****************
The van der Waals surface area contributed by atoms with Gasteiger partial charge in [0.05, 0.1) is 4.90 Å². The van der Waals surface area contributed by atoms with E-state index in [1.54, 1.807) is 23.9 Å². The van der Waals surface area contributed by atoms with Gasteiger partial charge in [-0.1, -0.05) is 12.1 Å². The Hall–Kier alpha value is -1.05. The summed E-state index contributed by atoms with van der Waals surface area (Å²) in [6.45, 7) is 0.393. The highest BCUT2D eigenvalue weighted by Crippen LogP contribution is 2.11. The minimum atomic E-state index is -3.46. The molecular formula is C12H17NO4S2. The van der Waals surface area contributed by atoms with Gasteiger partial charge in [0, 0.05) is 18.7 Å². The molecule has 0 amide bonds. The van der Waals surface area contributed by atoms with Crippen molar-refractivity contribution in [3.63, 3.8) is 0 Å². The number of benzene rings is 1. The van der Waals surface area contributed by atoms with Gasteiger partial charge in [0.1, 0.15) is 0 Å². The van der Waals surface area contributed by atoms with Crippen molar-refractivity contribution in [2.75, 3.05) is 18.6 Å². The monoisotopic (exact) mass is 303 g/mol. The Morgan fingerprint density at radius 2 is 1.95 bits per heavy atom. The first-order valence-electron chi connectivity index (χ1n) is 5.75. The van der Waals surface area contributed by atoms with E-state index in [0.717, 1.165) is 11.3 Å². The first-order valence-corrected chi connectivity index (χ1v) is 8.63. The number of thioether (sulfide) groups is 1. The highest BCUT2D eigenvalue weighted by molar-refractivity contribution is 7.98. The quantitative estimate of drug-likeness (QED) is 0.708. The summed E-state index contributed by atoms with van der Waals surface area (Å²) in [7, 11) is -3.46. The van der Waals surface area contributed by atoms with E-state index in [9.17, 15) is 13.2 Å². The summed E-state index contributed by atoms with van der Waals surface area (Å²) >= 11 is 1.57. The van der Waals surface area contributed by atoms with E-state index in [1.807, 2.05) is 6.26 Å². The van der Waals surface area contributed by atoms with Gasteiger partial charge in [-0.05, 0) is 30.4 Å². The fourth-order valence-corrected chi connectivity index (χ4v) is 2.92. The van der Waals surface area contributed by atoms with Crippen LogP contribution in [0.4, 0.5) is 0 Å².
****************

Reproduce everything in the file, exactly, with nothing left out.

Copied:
The van der Waals surface area contributed by atoms with Gasteiger partial charge in [0.05, 0.1) is 4.90 Å². The van der Waals surface area contributed by atoms with E-state index in [1.54, 1.807) is 23.9 Å². The van der Waals surface area contributed by atoms with Gasteiger partial charge in [-0.1, -0.05) is 12.1 Å². The Hall–Kier alpha value is -1.05. The summed E-state index contributed by atoms with van der Waals surface area (Å²) in [6.45, 7) is 0.393. The highest BCUT2D eigenvalue weighted by Crippen LogP contribution is 2.11. The minimum atomic E-state index is -3.46. The molecular formula is C12H17NO4S2. The van der Waals surface area contributed by atoms with Gasteiger partial charge in [0, 0.05) is 18.7 Å². The molecule has 0 amide bonds. The van der Waals surface area contributed by atoms with Crippen molar-refractivity contribution in [3.63, 3.8) is 0 Å². The number of benzene rings is 1. The van der Waals surface area contributed by atoms with Gasteiger partial charge in [0.1, 0.15) is 0 Å². The van der Waals surface area contributed by atoms with Crippen molar-refractivity contribution in [2.75, 3.05) is 18.6 Å². The monoisotopic (exact) mass is 303 g/mol. The Morgan fingerprint density at radius 2 is 1.95 bits per heavy atom. The first-order valence-electron chi connectivity index (χ1n) is 5.75. The van der Waals surface area contributed by atoms with E-state index in [0.717, 1.165) is 11.3 Å². The first-order valence-corrected chi connectivity index (χ1v) is 8.63. The number of thioether (sulfide) groups is 1. The highest BCUT2D eigenvalue weighted by molar-refractivity contribution is 7.98. The quantitative estimate of drug-likeness (QED) is 0.708. The summed E-state index contributed by atoms with van der Waals surface area (Å²) in [7, 11) is -3.46. The van der Waals surface area contributed by atoms with E-state index in [9.17, 15) is 13.2 Å². The summed E-state index contributed by atoms with van der Waals surface area (Å²) >= 11 is 1.57. The van der Waals surface area contributed by atoms with E-state index in [1.807, 2.05) is 6.26 Å². The van der Waals surface area contributed by atoms with Gasteiger partial charge in [-0.05, 0) is 30.4 Å². The fourth-order valence-corrected chi connectivity index (χ4v) is 2.92. The van der Waals surface area contributed by atoms with Crippen LogP contribution in [0.4, 0.5) is 0 Å².